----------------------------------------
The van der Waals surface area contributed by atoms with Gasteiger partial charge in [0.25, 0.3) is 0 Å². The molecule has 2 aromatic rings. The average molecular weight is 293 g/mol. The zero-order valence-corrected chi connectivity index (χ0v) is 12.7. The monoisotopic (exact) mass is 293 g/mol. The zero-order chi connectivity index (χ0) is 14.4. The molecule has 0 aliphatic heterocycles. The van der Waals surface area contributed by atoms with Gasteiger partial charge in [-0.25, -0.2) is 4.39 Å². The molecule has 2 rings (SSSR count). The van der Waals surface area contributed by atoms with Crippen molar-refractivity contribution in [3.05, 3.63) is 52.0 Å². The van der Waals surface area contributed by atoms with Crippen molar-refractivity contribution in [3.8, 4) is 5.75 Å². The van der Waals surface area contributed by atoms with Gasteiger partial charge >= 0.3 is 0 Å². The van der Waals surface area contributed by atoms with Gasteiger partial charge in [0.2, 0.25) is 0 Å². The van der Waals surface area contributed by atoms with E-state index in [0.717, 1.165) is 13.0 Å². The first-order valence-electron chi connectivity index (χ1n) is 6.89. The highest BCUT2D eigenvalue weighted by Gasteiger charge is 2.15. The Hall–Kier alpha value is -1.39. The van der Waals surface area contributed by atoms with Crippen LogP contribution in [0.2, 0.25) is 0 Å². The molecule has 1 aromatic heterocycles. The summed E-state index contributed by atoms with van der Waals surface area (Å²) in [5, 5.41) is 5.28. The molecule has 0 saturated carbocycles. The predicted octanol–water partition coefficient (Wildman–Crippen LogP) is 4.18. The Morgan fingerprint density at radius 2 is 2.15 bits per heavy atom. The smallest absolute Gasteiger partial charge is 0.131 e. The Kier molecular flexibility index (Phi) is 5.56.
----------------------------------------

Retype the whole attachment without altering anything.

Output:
The van der Waals surface area contributed by atoms with Gasteiger partial charge in [0.25, 0.3) is 0 Å². The molecule has 2 aromatic rings. The average molecular weight is 293 g/mol. The zero-order valence-corrected chi connectivity index (χ0v) is 12.7. The monoisotopic (exact) mass is 293 g/mol. The zero-order chi connectivity index (χ0) is 14.4. The molecule has 0 aliphatic heterocycles. The van der Waals surface area contributed by atoms with Gasteiger partial charge in [-0.25, -0.2) is 4.39 Å². The molecule has 2 rings (SSSR count). The van der Waals surface area contributed by atoms with Crippen molar-refractivity contribution in [3.05, 3.63) is 52.0 Å². The van der Waals surface area contributed by atoms with Crippen molar-refractivity contribution in [3.8, 4) is 5.75 Å². The van der Waals surface area contributed by atoms with Gasteiger partial charge >= 0.3 is 0 Å². The van der Waals surface area contributed by atoms with Gasteiger partial charge in [0.2, 0.25) is 0 Å². The van der Waals surface area contributed by atoms with E-state index in [0.717, 1.165) is 13.0 Å². The first-order valence-electron chi connectivity index (χ1n) is 6.89. The highest BCUT2D eigenvalue weighted by Gasteiger charge is 2.15. The Hall–Kier alpha value is -1.39. The van der Waals surface area contributed by atoms with Crippen LogP contribution in [0.2, 0.25) is 0 Å². The molecule has 1 aromatic heterocycles. The summed E-state index contributed by atoms with van der Waals surface area (Å²) in [5, 5.41) is 5.28. The molecule has 0 saturated carbocycles. The predicted octanol–water partition coefficient (Wildman–Crippen LogP) is 4.18. The Morgan fingerprint density at radius 2 is 2.15 bits per heavy atom. The smallest absolute Gasteiger partial charge is 0.131 e. The Kier molecular flexibility index (Phi) is 5.56.